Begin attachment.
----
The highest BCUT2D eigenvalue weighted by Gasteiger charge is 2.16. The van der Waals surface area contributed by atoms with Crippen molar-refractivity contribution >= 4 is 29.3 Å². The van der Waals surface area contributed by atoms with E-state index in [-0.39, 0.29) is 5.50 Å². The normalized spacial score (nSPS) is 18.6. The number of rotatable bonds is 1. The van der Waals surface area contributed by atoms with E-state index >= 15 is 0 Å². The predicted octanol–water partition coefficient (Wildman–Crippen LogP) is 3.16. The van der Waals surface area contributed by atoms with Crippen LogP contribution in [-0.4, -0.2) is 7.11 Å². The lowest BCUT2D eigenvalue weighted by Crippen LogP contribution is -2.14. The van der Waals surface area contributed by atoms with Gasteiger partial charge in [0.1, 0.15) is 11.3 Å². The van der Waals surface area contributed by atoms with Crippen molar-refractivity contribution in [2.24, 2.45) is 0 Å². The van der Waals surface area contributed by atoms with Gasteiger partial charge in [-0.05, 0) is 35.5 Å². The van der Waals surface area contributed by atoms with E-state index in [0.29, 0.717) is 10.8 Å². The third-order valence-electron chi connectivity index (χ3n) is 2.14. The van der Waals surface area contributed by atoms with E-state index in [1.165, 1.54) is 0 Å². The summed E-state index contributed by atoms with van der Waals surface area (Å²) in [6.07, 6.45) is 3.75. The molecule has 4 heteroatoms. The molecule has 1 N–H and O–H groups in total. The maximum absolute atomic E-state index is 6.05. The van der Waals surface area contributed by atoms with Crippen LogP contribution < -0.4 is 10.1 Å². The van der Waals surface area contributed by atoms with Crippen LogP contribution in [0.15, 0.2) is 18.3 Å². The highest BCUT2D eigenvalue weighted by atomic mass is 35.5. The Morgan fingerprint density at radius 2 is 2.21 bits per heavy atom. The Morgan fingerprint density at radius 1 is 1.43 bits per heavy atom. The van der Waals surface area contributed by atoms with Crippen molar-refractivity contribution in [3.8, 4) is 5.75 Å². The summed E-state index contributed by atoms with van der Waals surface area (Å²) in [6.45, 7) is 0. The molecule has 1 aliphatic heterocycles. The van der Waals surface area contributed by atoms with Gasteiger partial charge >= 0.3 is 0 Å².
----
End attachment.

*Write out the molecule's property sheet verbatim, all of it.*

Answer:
The highest BCUT2D eigenvalue weighted by Gasteiger charge is 2.16. The van der Waals surface area contributed by atoms with Crippen molar-refractivity contribution >= 4 is 29.3 Å². The van der Waals surface area contributed by atoms with E-state index in [-0.39, 0.29) is 5.50 Å². The normalized spacial score (nSPS) is 18.6. The number of rotatable bonds is 1. The van der Waals surface area contributed by atoms with E-state index >= 15 is 0 Å². The predicted octanol–water partition coefficient (Wildman–Crippen LogP) is 3.16. The van der Waals surface area contributed by atoms with Crippen LogP contribution in [-0.4, -0.2) is 7.11 Å². The lowest BCUT2D eigenvalue weighted by Crippen LogP contribution is -2.14. The van der Waals surface area contributed by atoms with Gasteiger partial charge in [0.1, 0.15) is 11.3 Å². The van der Waals surface area contributed by atoms with Crippen molar-refractivity contribution in [2.24, 2.45) is 0 Å². The van der Waals surface area contributed by atoms with Gasteiger partial charge in [-0.05, 0) is 35.5 Å². The van der Waals surface area contributed by atoms with E-state index in [0.29, 0.717) is 10.8 Å². The third-order valence-electron chi connectivity index (χ3n) is 2.14. The van der Waals surface area contributed by atoms with E-state index in [1.165, 1.54) is 0 Å². The summed E-state index contributed by atoms with van der Waals surface area (Å²) in [6.07, 6.45) is 3.75. The molecule has 4 heteroatoms. The molecule has 1 N–H and O–H groups in total. The maximum absolute atomic E-state index is 6.05. The van der Waals surface area contributed by atoms with Crippen LogP contribution < -0.4 is 10.1 Å². The van der Waals surface area contributed by atoms with Crippen LogP contribution in [0.15, 0.2) is 18.3 Å². The highest BCUT2D eigenvalue weighted by atomic mass is 35.5. The Morgan fingerprint density at radius 2 is 2.21 bits per heavy atom. The Morgan fingerprint density at radius 1 is 1.43 bits per heavy atom. The van der Waals surface area contributed by atoms with Crippen molar-refractivity contribution in [3.8, 4) is 5.75 Å². The summed E-state index contributed by atoms with van der Waals surface area (Å²) in [6.45, 7) is 0. The molecule has 1 aliphatic heterocycles. The van der Waals surface area contributed by atoms with Gasteiger partial charge >= 0.3 is 0 Å².